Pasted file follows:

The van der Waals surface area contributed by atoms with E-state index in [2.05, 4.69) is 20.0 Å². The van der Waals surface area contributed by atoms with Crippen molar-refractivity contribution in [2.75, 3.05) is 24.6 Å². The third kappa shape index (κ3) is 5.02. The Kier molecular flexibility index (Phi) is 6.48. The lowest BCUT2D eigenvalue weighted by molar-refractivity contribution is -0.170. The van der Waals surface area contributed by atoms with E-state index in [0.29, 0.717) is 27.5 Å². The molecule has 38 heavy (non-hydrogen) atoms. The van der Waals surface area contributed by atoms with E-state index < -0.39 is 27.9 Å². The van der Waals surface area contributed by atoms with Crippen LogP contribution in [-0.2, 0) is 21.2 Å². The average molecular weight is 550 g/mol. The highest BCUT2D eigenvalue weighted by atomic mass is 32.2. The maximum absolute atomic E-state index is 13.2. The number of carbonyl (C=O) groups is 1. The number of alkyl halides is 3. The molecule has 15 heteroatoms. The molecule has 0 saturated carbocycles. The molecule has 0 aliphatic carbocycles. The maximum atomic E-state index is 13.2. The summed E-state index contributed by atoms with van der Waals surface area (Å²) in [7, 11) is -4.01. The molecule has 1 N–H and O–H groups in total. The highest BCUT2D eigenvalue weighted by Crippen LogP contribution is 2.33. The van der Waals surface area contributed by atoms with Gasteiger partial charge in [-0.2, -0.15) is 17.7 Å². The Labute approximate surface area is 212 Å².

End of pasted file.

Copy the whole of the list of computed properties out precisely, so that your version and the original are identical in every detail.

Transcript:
The van der Waals surface area contributed by atoms with E-state index in [2.05, 4.69) is 20.0 Å². The van der Waals surface area contributed by atoms with Crippen molar-refractivity contribution in [2.75, 3.05) is 24.6 Å². The third kappa shape index (κ3) is 5.02. The Kier molecular flexibility index (Phi) is 6.48. The lowest BCUT2D eigenvalue weighted by molar-refractivity contribution is -0.170. The van der Waals surface area contributed by atoms with E-state index in [0.29, 0.717) is 27.5 Å². The molecule has 38 heavy (non-hydrogen) atoms. The van der Waals surface area contributed by atoms with E-state index < -0.39 is 27.9 Å². The van der Waals surface area contributed by atoms with Crippen LogP contribution in [-0.2, 0) is 21.2 Å². The average molecular weight is 550 g/mol. The highest BCUT2D eigenvalue weighted by atomic mass is 32.2. The maximum absolute atomic E-state index is 13.2. The number of carbonyl (C=O) groups is 1. The number of alkyl halides is 3. The molecule has 15 heteroatoms. The molecule has 0 saturated carbocycles. The molecule has 0 aliphatic carbocycles. The maximum atomic E-state index is 13.2. The summed E-state index contributed by atoms with van der Waals surface area (Å²) in [7, 11) is -4.01. The molecule has 1 N–H and O–H groups in total. The highest BCUT2D eigenvalue weighted by Crippen LogP contribution is 2.33. The van der Waals surface area contributed by atoms with Gasteiger partial charge in [-0.2, -0.15) is 17.7 Å². The Labute approximate surface area is 212 Å².